A Narragansett Turkey
Photo copyright American Livestock Breeds Conservancy. Republished by permission. Photo by Frank Reese, Jr.
The turkeys my parents remember eating when they were young were a lot different that the turkeys we now eat for Thanksgiving. Over the last 50 years our nation’s preference for white meat has encouraged turkey breeders to breed turkeys with ever bigger breasts and shorter legs, to the point that the turkeys can’t even breed on their own anymore. The commercial turkey industry produces our Thanksgiving turkeys with great efficiency – lots of meat at the lowest cost – but at the trade off of an ever narrower breeding stock, and many people say, taste. The older varieties of turkeys had much more flavor, according to those I know old enough to remember them.
What are Heritage turkeys? According to the American Livestock Breeds Conservancy, turkeys must meet all of the following criteria to qualify as a Heritage turkey:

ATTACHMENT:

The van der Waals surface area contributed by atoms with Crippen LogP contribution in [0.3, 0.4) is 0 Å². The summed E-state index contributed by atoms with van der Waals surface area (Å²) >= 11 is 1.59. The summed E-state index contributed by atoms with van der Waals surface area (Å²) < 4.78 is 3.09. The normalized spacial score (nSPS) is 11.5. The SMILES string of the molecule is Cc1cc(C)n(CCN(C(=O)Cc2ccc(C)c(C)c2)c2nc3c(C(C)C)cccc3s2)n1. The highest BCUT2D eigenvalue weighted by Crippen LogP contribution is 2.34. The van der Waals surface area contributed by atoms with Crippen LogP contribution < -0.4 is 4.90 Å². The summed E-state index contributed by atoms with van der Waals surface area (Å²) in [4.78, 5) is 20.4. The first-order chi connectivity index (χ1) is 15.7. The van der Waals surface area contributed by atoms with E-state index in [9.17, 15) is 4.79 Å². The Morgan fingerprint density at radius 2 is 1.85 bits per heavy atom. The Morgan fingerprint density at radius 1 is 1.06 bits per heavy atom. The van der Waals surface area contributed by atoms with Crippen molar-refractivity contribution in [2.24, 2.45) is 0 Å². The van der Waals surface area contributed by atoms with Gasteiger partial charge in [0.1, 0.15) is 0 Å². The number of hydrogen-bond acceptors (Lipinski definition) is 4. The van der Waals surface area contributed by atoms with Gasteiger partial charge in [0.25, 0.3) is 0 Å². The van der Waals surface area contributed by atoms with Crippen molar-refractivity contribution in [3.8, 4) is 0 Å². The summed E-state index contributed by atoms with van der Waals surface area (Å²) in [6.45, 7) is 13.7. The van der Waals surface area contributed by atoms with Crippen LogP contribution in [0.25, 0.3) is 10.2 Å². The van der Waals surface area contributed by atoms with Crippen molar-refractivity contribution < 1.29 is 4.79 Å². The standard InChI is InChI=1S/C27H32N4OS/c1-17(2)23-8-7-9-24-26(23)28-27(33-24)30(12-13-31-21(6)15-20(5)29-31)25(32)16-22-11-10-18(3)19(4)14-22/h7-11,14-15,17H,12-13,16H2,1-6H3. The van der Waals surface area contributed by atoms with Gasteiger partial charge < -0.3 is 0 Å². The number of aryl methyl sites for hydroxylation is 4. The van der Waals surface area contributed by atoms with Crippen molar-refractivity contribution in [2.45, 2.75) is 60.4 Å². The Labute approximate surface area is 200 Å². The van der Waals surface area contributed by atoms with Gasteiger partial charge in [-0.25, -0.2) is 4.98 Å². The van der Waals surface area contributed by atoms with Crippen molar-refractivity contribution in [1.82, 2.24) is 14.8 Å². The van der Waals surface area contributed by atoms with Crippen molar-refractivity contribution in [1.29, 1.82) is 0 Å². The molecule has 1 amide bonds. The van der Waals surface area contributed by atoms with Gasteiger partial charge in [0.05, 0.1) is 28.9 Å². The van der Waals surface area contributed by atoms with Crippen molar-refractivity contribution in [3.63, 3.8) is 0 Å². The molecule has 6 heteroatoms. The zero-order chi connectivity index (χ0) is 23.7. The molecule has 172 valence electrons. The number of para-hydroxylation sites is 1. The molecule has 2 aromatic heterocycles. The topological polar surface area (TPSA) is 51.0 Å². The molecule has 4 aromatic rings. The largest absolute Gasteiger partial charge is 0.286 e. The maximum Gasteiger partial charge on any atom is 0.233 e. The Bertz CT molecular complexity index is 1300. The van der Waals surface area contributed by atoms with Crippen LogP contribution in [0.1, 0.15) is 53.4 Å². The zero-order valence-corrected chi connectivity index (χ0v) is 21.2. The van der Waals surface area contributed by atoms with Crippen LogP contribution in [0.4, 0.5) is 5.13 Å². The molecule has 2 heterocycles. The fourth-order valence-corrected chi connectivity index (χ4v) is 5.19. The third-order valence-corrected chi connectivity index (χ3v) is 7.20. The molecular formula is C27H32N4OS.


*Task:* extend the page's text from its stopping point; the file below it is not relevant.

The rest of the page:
- Naturally mating: the Heritage Turkey must be reproduced and genetically maintained through natural mating, with expected fertility rates of 70-80%.
- Long productive lifespan: the Heritage Turkey must have a long productive lifespan. Breeding hens are commonly productive for 5-7 years and breeding toms for 3-5 years.
- Slow growth rate: the Heritage Turkey must have a slow to moderate rate of growth. Today’s heritage turkeys reach a marketable weight in 26 – 28 weeks, giving the birds time to develop a strong skeletal structure and healthy organs prior to building muscle mass. This growth rate is identical to that of the commercial varieties of the first half of the 20th century.
Slow Food USA has been encouraging farmers to raise the traditional turkey varieties. On the Slow Food website you can find links and phone numbers to breeders all over the U.S. who are producing Heritage turkeys.
If you are considering ordering one of these turkeys for Thanksgiving, now is the time to do it. (We placed our order yesterday. If you happen to be in the Sacramento, California area, Corti Bros. is taking orders for them now.)